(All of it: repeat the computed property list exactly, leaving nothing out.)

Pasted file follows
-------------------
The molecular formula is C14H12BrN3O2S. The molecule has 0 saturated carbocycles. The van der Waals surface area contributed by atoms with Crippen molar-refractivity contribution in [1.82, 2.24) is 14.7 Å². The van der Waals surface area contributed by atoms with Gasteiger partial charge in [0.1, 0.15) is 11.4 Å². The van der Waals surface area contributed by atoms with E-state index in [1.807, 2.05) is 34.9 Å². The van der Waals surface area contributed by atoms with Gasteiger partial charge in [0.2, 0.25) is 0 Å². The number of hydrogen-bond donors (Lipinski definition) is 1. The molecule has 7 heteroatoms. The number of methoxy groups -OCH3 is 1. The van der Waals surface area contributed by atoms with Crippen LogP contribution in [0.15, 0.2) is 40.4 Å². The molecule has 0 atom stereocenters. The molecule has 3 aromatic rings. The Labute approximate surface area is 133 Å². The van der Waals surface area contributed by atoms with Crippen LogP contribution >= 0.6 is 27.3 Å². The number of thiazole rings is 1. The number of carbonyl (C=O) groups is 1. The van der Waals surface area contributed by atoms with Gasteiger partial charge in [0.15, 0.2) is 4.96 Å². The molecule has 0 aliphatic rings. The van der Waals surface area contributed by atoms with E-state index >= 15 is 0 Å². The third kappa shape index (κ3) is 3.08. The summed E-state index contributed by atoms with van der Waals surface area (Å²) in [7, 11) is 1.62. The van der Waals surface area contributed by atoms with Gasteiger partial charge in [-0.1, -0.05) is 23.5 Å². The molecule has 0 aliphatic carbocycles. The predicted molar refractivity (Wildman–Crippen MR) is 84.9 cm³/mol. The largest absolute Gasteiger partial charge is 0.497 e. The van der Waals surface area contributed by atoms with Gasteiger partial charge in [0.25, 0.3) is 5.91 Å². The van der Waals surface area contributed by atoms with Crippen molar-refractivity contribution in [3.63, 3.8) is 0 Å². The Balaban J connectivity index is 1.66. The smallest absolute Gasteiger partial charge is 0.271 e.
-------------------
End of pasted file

The molecular formula is C14H12BrN3O2S. The molecule has 0 saturated carbocycles. The van der Waals surface area contributed by atoms with Crippen molar-refractivity contribution in [1.82, 2.24) is 14.7 Å². The van der Waals surface area contributed by atoms with Gasteiger partial charge in [0.1, 0.15) is 11.4 Å². The van der Waals surface area contributed by atoms with E-state index in [1.807, 2.05) is 34.9 Å². The van der Waals surface area contributed by atoms with Gasteiger partial charge in [0.2, 0.25) is 0 Å². The number of hydrogen-bond donors (Lipinski definition) is 1. The molecule has 7 heteroatoms. The number of methoxy groups -OCH3 is 1. The van der Waals surface area contributed by atoms with Crippen LogP contribution in [0.15, 0.2) is 40.4 Å². The molecule has 0 atom stereocenters. The molecule has 3 aromatic rings. The Labute approximate surface area is 133 Å². The van der Waals surface area contributed by atoms with Crippen LogP contribution >= 0.6 is 27.3 Å². The number of thiazole rings is 1. The number of carbonyl (C=O) groups is 1. The van der Waals surface area contributed by atoms with Gasteiger partial charge in [0.15, 0.2) is 4.96 Å². The molecule has 0 aliphatic rings. The van der Waals surface area contributed by atoms with E-state index >= 15 is 0 Å². The third kappa shape index (κ3) is 3.08. The summed E-state index contributed by atoms with van der Waals surface area (Å²) in [7, 11) is 1.62. The van der Waals surface area contributed by atoms with Gasteiger partial charge in [-0.1, -0.05) is 23.5 Å². The molecule has 0 aliphatic carbocycles. The predicted molar refractivity (Wildman–Crippen MR) is 84.9 cm³/mol. The largest absolute Gasteiger partial charge is 0.497 e. The van der Waals surface area contributed by atoms with Gasteiger partial charge in [0.25, 0.3) is 5.91 Å². The van der Waals surface area contributed by atoms with Crippen molar-refractivity contribution in [3.63, 3.8) is 0 Å². The Balaban J connectivity index is 1.66. The smallest absolute Gasteiger partial charge is 0.271 e.